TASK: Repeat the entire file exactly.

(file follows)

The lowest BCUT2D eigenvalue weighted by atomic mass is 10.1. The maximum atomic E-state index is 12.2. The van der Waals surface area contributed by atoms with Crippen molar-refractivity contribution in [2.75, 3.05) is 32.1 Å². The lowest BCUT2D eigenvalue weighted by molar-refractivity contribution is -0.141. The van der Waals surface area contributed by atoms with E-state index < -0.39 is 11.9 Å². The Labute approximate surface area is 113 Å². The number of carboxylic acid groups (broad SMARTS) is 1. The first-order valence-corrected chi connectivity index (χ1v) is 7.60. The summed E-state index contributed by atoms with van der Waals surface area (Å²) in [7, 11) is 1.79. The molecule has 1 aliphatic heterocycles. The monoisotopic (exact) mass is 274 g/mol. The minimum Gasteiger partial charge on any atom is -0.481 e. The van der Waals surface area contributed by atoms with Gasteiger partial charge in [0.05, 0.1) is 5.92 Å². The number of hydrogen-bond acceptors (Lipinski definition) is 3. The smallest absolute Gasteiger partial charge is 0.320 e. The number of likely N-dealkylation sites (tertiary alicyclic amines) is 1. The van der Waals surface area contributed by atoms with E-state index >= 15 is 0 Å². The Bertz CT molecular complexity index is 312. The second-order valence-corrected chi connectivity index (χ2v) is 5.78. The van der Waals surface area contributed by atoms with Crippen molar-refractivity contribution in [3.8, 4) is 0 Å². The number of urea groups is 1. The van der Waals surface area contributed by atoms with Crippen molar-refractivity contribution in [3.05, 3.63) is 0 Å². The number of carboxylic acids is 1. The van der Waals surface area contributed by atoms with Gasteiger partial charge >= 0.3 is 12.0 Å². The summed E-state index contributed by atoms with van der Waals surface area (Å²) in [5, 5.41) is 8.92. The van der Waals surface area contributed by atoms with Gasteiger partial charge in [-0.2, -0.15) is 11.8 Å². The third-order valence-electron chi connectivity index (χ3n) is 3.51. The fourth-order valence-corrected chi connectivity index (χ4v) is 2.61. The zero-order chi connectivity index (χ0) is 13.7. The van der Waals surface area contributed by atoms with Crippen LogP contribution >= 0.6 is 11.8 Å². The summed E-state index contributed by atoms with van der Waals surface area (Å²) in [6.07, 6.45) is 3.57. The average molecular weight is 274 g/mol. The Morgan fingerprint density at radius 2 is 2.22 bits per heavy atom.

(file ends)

The lowest BCUT2D eigenvalue weighted by atomic mass is 10.1. The maximum atomic E-state index is 12.2. The van der Waals surface area contributed by atoms with Crippen molar-refractivity contribution in [2.75, 3.05) is 32.1 Å². The lowest BCUT2D eigenvalue weighted by molar-refractivity contribution is -0.141. The van der Waals surface area contributed by atoms with E-state index < -0.39 is 11.9 Å². The Labute approximate surface area is 113 Å². The number of carboxylic acid groups (broad SMARTS) is 1. The first-order valence-corrected chi connectivity index (χ1v) is 7.60. The summed E-state index contributed by atoms with van der Waals surface area (Å²) in [7, 11) is 1.79. The molecule has 1 aliphatic heterocycles. The monoisotopic (exact) mass is 274 g/mol. The minimum Gasteiger partial charge on any atom is -0.481 e. The van der Waals surface area contributed by atoms with Gasteiger partial charge in [0.05, 0.1) is 5.92 Å². The number of hydrogen-bond acceptors (Lipinski definition) is 3. The smallest absolute Gasteiger partial charge is 0.320 e. The number of likely N-dealkylation sites (tertiary alicyclic amines) is 1. The van der Waals surface area contributed by atoms with E-state index >= 15 is 0 Å². The Bertz CT molecular complexity index is 312. The second-order valence-corrected chi connectivity index (χ2v) is 5.78. The van der Waals surface area contributed by atoms with Crippen molar-refractivity contribution in [3.8, 4) is 0 Å². The number of urea groups is 1. The van der Waals surface area contributed by atoms with Crippen molar-refractivity contribution in [3.05, 3.63) is 0 Å². The number of carboxylic acids is 1. The van der Waals surface area contributed by atoms with Gasteiger partial charge >= 0.3 is 12.0 Å². The summed E-state index contributed by atoms with van der Waals surface area (Å²) in [5, 5.41) is 8.92. The van der Waals surface area contributed by atoms with Gasteiger partial charge in [-0.2, -0.15) is 11.8 Å². The third-order valence-electron chi connectivity index (χ3n) is 3.51. The fourth-order valence-corrected chi connectivity index (χ4v) is 2.61. The zero-order chi connectivity index (χ0) is 13.7. The van der Waals surface area contributed by atoms with Crippen LogP contribution >= 0.6 is 11.8 Å². The summed E-state index contributed by atoms with van der Waals surface area (Å²) in [6.07, 6.45) is 3.57. The average molecular weight is 274 g/mol. The Morgan fingerprint density at radius 2 is 2.22 bits per heavy atom.